“Give me a second.”
They could hear her excusing herself from her team and walk away. After a moment there was the sound of a door closing. “Alright, go ahead.”
“We’ve taken a witness statement that places Professor Rosenthal outside of main engineering at around 2330. But according to previous statements, you, Colcord and Rosenthal were in a meeting until you were called away after Gedar’s body was found. Do you remember Rosenthal leaving at any point before?”
“Let me think for a second,” she said. “Yes, you’re right. The professor left at some point shortly after I returned to get a refreshment. We decided to have a short break.”
Clancy could tell she was surprised to hear this. Or perhaps slightly irritated that her friend had not shared this before.
“I’m sorry it totally slipped my mind,”
Hopkins went on, perhaps sensing Nora’s frustration by her silence. “I left the meeting with Jin … Lieutenant Gedar. We talked for a minute or so then he headed back for main engineering and I returned to the meeting. A short time later Rosenthal left to get a refreshment.”
While Hopkins talked, Clancy scribbled something onto the board. It took Nora a second to find out what he had written: ‘Ask her about the argument with Gedar!!!’
“A few minutes later Colcord stepped out as well.”
Nora nearly gasped audibly “Charlie Colcord left the meeting?”
“Yes. She was wondering what was taking the professor and went to look for him. Rosenthal returned and after a few minutes so did Colcord and we continued the meeting until … you know.”
The security chief rubbed her forehead after hearing all this for the first time. “What time did Rosenthal leave the meeting and how long was he gone?”
“I’m sorry, Laas, I couldn’t tell you the exact time. But he was gone for about ten minutes. Colcord for maybe five.”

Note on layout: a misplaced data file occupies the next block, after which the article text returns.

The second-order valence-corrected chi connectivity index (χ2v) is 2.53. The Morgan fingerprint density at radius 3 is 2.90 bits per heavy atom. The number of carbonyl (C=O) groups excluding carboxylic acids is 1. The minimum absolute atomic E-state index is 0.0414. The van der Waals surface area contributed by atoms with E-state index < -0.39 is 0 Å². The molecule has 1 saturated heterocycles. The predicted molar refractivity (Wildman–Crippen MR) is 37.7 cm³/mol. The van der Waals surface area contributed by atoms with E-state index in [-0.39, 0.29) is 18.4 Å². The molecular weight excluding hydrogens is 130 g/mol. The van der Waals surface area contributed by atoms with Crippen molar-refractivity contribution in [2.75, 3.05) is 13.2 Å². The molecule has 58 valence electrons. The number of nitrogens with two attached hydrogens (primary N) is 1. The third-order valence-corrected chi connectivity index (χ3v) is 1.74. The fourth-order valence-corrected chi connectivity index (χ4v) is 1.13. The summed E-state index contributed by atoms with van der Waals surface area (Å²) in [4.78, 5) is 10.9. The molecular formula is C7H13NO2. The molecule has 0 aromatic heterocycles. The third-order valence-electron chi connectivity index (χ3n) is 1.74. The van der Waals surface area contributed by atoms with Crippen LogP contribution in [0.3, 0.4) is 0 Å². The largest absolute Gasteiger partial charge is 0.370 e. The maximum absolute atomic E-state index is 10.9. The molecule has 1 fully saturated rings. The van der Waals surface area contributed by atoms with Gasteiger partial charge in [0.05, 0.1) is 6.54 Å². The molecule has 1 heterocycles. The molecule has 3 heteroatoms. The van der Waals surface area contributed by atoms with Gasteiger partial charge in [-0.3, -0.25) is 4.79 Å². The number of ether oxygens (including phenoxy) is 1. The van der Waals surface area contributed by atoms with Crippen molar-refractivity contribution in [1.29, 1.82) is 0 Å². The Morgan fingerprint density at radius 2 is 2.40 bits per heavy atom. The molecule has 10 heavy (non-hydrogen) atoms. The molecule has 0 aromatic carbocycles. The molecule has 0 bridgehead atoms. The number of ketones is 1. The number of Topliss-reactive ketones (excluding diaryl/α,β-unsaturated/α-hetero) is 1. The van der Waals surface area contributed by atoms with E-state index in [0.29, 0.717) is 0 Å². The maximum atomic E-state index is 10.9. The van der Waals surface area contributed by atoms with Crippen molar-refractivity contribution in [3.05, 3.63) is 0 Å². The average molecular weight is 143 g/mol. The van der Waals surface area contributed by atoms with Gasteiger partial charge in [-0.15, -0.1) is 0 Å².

“Okay, think very carefully, what were Rosenthal and Colcord like when they returned? Was there something different about either one? Anything suspicious.”
“My God, do you think that either of them could have … done this?”
“I don’t know yet. What do you remember about their behavior after they came back? Anything out of the ordinary at all?”
She was clearly thinking about it. “Not really. The professor made a joke about the replicator not working properly, or not giving him what he had been after and that that had been the reason he was gone that long. But both of them were pretty focused for the rest of the meeting.”
Nora nodded even though Hopkins wouldn’t be able to see it. “Thank you, Lou. I’ll contact you again if I have any more questions. Nora out.”
In the meantime Clancy had made more notes to the board.
2330 (estimated): Rosenthal leaves meeting.
2335 (estimated): Colcord leaves meeting.
2340 (estimated): Rosenthal returns to meeting.
2342 (estimated): Colcord returns to meeting.
Next he produced another pen, this one bright red and drew a short line underneath the first, covering roughly ten minutes before the time of death and ten minutes after. The overlap made things pretty obvious.
“Damnit, both of them had plenty of opportunity to go over to main engineering and kill Gedar,” said Nora, looking over the board.
“But according to Hopkins neither of them acted suspicious after returning. Now, I could be wrong but neither Professor Rosenthal nor Ms. Colcord strike me as the stone cold killer type.”
“I don’t care,” she said sharply. “They both had opportunity and we know that Colcord had motive.”
“Yes, but let’s remember that Rosenthal is actually the one who left first and was gone the longest. And he’s the one who was spotted heading for engineering. Problem is he does not have a motive.”
“That we know of,” she said. “We need to bring him in again. Both of them. Something happened while they were gone and I’m not going to let them go until we now exactly what that was.”